Wednesday, 22 August 2012

Continuous Integration performance testing. An easily customisable solution.

Using JMeter to profile the performance of your web application and visualise performance trends, all within the CI pipeline.

The full solution as outlined here can be found on my GitHub repository at


Most companies care about the performance of their web sites/web apps but often the testing of this performance is left till the last minute with the hope that the devs will have been doing good job writing well performant code for the last x months whilst developing. I don’t know why this is often the way? If performance really is a major Non Functional Requirements (NFR) then you have to test your performance as you go, you can’t leave this until the last moment just before deployment / live and then when you find that performance is not good enough just try and hack in quick fixes. This is just not good enough, you can’t just hack in performance after the fact, it can take a substantial change to the design (to do it well).

On our team we have been performance profiling each important page of our app since month 1 of the development process, we are now live and are working towards the 4th major release. I (and the team) and have found our continuous performance testing invaluable. Here is the Performance graph as it stood a few weeks ago:

The process outlined below is not a method for stress testing your app. It’s not designed to calculate the load that can be applied, instead it's used to see the trend in the performance of the app. Has a recent check-in caused the home page perform like a dog? Any N+1 DB selects or recursive functions causing trouble? It’s a method of getting quick feedback within the CI pipeline minutes after a change is checked in.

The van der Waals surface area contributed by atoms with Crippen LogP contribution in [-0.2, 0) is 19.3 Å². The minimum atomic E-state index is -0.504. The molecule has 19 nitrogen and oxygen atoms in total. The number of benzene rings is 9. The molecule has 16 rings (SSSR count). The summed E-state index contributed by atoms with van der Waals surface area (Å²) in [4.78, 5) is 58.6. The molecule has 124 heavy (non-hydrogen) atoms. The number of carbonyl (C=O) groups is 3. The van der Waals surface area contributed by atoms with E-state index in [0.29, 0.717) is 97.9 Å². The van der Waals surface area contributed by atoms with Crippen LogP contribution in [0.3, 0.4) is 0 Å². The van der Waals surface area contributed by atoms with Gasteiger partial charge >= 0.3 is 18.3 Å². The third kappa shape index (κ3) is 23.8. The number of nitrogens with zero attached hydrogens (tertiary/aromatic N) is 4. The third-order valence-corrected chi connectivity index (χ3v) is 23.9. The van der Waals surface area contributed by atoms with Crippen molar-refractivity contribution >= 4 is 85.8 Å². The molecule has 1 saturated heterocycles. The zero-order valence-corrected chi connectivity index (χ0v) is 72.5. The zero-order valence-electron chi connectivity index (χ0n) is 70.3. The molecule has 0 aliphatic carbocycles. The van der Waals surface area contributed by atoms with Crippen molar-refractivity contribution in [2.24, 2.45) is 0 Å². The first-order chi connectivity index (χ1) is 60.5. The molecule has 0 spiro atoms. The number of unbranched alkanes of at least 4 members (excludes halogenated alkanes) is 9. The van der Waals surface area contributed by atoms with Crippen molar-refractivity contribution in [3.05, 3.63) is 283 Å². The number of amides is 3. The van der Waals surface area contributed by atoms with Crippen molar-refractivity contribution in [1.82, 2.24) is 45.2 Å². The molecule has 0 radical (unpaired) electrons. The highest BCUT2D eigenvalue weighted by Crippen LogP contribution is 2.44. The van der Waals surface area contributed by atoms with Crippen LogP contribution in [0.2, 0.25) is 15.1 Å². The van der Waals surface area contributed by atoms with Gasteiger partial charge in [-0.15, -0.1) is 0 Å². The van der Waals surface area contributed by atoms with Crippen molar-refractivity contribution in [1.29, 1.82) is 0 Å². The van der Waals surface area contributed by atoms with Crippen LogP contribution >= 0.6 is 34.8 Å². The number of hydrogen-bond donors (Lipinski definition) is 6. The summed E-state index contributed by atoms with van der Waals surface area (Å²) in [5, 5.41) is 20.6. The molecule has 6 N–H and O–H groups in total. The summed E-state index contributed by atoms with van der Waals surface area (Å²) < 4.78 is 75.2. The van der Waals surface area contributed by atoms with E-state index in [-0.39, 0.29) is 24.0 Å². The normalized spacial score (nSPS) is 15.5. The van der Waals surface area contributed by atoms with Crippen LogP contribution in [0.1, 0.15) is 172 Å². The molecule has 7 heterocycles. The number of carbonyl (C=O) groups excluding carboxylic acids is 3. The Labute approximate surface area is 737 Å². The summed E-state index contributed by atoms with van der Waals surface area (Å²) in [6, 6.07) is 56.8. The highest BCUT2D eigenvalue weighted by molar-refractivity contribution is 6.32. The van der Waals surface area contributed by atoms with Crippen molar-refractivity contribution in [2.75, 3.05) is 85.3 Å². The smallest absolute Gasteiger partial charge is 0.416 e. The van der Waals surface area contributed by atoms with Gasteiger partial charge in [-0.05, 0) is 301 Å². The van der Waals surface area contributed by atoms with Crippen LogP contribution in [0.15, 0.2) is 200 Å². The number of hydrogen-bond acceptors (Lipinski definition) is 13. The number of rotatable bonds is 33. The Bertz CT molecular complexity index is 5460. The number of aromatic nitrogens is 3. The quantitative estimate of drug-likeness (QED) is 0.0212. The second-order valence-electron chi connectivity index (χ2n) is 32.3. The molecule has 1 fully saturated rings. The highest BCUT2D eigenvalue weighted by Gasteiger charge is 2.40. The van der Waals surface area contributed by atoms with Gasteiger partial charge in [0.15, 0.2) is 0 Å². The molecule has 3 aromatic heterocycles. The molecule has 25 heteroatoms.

The process

1. When we check in, our CI box (TeamCity) runs the build (including javascript tests, unit tests, integration tests, functional tests, acceptance tests), if all this is successful then the performance tests are kicked off.
2. Teardown the DB and restore a new copy (so we always have the same data for every run, this DB has a decent amount of data in it simulating the data you have in live in terms of volume and content).
3. Kick the web apps to prepare them for the performance tests, this ensures IIS has started up, and the in memory caches primed.
4. Run the JMeter scripts.
a. There are numerous scripts which simulate load generated by different categories of user. For example a logged out user will have a different performance profile to a fully subscribed user.
b. We run all the scripts in serial as we want to see the performance profiles of each type of user on each different site we run.
5. The results from each run are processed by a powershell script which extracts the data from the JMeter log files (jtl) and writes the results into a sql server database (DB). There is one record per page per test run.
6. We have a custom MVC app that pulls this data from the DB (using dapper) and displays it to the team on a common monitor (using JSON and RGraph) that is always updating. We see instantly after we have checked in if we have affected performance, good or bad. We could break the build if we wanted but decided this was a step too far as sometimes it can be a day or two to fix any poorly performing aspect of the site.

A stripped down version is avaliable on my GitHub account, Running the powershell script a few times and then running the mvc app you should see something like the following:

The juicy bits (interesting bits of code and descriptions)

Powershell script (runTest.ps1)

• Calling out to JMeter from powershell on line 112
& $jmeter -n -t $test_plan -l $test_results -j $test_log

• Parse JMeter results on line 133
[System.Xml.XmlDocument] $results = new-object System.Xml.XmlDocument
$samples = $results.selectnodes("/testResults/httpSample | /testResults/sample/httpSample")

Then iterate all the samples and record all the page times and errors

• Write results to DB on line 171
$conn = New-Object System.Data.SqlClient.SqlConnection($connection_string)
foreach($pagestat in $page_statistics.GetEnumerator())
    $cmd = $conn.CreateCommand()
    $name = $pagestat.Name
    $stats = $pagestat.Value
    $cmd.CommandText = "INSERT Results VALUES ('$start_date_time', '$($name)',
    $($stats.AverageTime()), $($stats.Max()), $($stats.Min()), $($stats.NumberOfHits()),
    $($stats.NumberOfErrors()), $test_plan)"

JMeter scripts